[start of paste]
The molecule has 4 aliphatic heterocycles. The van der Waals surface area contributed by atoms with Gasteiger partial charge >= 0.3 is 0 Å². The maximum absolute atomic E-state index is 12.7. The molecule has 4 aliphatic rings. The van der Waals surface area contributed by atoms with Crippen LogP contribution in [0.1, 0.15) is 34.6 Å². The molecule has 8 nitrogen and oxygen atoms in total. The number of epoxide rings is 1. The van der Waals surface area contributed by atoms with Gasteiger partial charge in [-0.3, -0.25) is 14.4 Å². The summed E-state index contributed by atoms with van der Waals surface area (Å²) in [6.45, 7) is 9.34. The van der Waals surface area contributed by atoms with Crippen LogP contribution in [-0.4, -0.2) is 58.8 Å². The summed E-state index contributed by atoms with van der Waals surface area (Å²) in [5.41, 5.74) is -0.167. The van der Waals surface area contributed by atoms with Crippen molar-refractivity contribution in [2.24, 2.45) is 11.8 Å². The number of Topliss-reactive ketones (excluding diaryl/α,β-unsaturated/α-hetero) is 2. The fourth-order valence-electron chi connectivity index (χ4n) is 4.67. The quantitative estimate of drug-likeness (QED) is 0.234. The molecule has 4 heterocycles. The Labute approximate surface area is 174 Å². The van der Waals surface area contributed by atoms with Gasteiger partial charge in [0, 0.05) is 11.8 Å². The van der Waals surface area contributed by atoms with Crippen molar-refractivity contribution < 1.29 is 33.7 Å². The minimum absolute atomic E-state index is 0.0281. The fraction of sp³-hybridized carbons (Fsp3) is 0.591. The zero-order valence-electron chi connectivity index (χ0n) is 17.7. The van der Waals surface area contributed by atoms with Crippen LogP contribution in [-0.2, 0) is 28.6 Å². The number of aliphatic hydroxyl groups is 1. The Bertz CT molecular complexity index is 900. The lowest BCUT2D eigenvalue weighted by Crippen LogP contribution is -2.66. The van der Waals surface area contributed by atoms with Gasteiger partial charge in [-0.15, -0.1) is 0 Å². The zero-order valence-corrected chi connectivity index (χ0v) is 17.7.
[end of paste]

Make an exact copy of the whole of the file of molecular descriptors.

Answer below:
The molecule has 4 aliphatic heterocycles. The van der Waals surface area contributed by atoms with Gasteiger partial charge >= 0.3 is 0 Å². The maximum absolute atomic E-state index is 12.7. The molecule has 4 aliphatic rings. The van der Waals surface area contributed by atoms with Crippen LogP contribution in [0.1, 0.15) is 34.6 Å². The molecule has 8 nitrogen and oxygen atoms in total. The number of epoxide rings is 1. The van der Waals surface area contributed by atoms with Gasteiger partial charge in [-0.3, -0.25) is 14.4 Å². The summed E-state index contributed by atoms with van der Waals surface area (Å²) in [6.45, 7) is 9.34. The van der Waals surface area contributed by atoms with Crippen LogP contribution in [-0.4, -0.2) is 58.8 Å². The summed E-state index contributed by atoms with van der Waals surface area (Å²) in [5.41, 5.74) is -0.167. The van der Waals surface area contributed by atoms with Crippen molar-refractivity contribution in [2.24, 2.45) is 11.8 Å². The number of Topliss-reactive ketones (excluding diaryl/α,β-unsaturated/α-hetero) is 2. The fourth-order valence-electron chi connectivity index (χ4n) is 4.67. The quantitative estimate of drug-likeness (QED) is 0.234. The molecule has 4 heterocycles. The Labute approximate surface area is 174 Å². The van der Waals surface area contributed by atoms with Gasteiger partial charge in [0, 0.05) is 11.8 Å². The van der Waals surface area contributed by atoms with Crippen molar-refractivity contribution < 1.29 is 33.7 Å². The minimum absolute atomic E-state index is 0.0281. The fraction of sp³-hybridized carbons (Fsp3) is 0.591. The zero-order valence-electron chi connectivity index (χ0n) is 17.7. The van der Waals surface area contributed by atoms with Crippen LogP contribution in [-0.2, 0) is 28.6 Å². The number of aliphatic hydroxyl groups is 1. The Bertz CT molecular complexity index is 900. The lowest BCUT2D eigenvalue weighted by Crippen LogP contribution is -2.66. The van der Waals surface area contributed by atoms with Gasteiger partial charge in [-0.15, -0.1) is 0 Å². The zero-order valence-corrected chi connectivity index (χ0v) is 17.7.